Nacho: I have set up the following categories, which can be assigned to a specific task with a “tag”. With the tool I use, you can assign several tags to the same task. For example, if I’m negotiating prices with a client on the phone, I would tag “telephone call” and “negotiation”.

These are the 17 categories (tags) that I have set up:

  • Translation
  • Interpretation
  • Voice-over
  • Training and support tasks (as a trainer)
  • Further training (as a trainee)
  • Client acquisition
  • Negotiation
  • Quote preparation
  • Assignment preparation
  • Travel time
  • Telephone calls
  • Correspondence (emails, letters, faxes)
  • Bookkeeping
  • Administrative tasks
  • Social media
  • Association work
  • VEGA (work for/with young professionals)

This sounds incredibly complicated! How much time to you spend on time tracking?

Julia: Oh, once you have set up the tool (takes you maybe 30 min), it takes no more than 3-5 minutes a day. And it’s definitely worth it. Any analysis of a given project or time span might take another 3 minutes. But I can now tell you at the touch of an icon how much time I spent doing any task or on any project in the month of July, or how much time I worked in total, etc. It really changes your whole attitude as an entrepreneur.

Nacho: It also helps your client understand why we invest so much time in a given project. If need be, it is also possible to print an extract of all tasks with start and stop times. I think this is an invaluable source of information when negotiating with the client for higher rates, payment of organization and preparation time, cancellation rates, etc.

I understand these time tracking tools work like stamp clocks where you clock in and out. What if you forget to clock in or have a day of “multitasking” moving backward and forward between different tasks?

Julia/Nacho: Oh, yes, there are these days when you had actually planned to do this translation, and then a customer calls and wants you to do something else. All of a sudden you have to look for a colleague, and then you think - oh, I better write that invoice, otherwise I will never get paid. Or you write emails to different customers. As we pointed out, we are not doing a PhD here. After a day like this I simply roughly aggregate the hours and edit the time tracking tool retrospectively, allocating like 2 hours for office work (overhead), 2 hours for customer relationship management (overhead), 2 hours for the translation (customer X). All time tracking tools allow for retrospective entries and editing.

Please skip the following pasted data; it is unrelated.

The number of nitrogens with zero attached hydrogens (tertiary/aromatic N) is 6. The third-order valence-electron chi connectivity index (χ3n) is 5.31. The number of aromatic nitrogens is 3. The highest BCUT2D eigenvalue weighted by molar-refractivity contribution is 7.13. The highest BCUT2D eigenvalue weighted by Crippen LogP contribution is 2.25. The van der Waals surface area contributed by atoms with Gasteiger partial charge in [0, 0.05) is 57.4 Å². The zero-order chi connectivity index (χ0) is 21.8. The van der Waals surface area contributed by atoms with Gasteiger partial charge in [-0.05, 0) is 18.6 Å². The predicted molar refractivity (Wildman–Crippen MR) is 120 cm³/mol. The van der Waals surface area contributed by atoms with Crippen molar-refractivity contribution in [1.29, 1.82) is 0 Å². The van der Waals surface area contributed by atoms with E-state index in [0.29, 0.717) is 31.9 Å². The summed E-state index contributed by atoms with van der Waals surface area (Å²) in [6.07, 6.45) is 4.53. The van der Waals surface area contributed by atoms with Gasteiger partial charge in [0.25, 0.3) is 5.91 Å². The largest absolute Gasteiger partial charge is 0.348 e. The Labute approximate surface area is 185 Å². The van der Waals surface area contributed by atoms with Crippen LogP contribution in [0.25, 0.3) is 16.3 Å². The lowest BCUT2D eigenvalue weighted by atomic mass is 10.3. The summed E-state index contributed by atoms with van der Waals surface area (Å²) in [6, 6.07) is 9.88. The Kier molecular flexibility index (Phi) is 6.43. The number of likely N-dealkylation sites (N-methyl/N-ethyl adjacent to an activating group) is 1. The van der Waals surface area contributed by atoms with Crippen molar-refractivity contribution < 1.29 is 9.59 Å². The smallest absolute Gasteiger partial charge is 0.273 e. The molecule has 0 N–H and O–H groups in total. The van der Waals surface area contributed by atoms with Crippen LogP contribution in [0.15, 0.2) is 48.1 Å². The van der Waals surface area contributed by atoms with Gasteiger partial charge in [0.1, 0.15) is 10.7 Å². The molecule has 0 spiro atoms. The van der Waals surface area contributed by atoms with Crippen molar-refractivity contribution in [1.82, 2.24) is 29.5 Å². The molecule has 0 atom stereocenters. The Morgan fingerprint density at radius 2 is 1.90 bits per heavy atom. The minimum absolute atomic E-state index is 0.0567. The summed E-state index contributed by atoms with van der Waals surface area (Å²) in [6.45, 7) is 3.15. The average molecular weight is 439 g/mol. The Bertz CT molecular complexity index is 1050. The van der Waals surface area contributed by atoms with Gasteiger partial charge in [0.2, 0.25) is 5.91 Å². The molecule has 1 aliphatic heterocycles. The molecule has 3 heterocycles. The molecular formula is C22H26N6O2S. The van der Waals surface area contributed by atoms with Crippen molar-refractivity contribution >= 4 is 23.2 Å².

Tricky question: How do you track multitasking like writing emails in the booth while your colleague is interpreting, or doing the odd translation for customer A while in the booth for customer B?

Julia: Well, allow me to say that I think it’s unfortunate that many find it necessary to do that when they should be relaxing so as to be fit for the next turn and/or supporting their teammate. I think it’s unsustainable and also unfair vis-à-vis the client, who is actually paying us for being there. The fact that many feel a need to do so, however, only shows that it doesn’t seem possible to make enough money without squeezing the most out of one’s time. For me it simply means that if you really think you need to be paid twice (by two clients) for the same time period, you’re not charging enough.

As regards time tracking, at the beginning I allocated such hours (e.g. doing association work on the train while on paid approche for project C) based on my gut feeling. What is important, however, is that one unit of time cannot be allocated twice - that distorts your whole time tracking and the tools won’t accept it anyway. You have to decide. Based on my gut feeling I mostly allocated the hours to the “higher value” project, i.e. the association work on the train on (paid) approche for Customer C was not allocated to “association work (overhead)" but remained “approche customer C”. A 1/2 hour phone call with Client G during the break at a conference for client F was not allocated to Client G, it remained interpreting on-site for client F.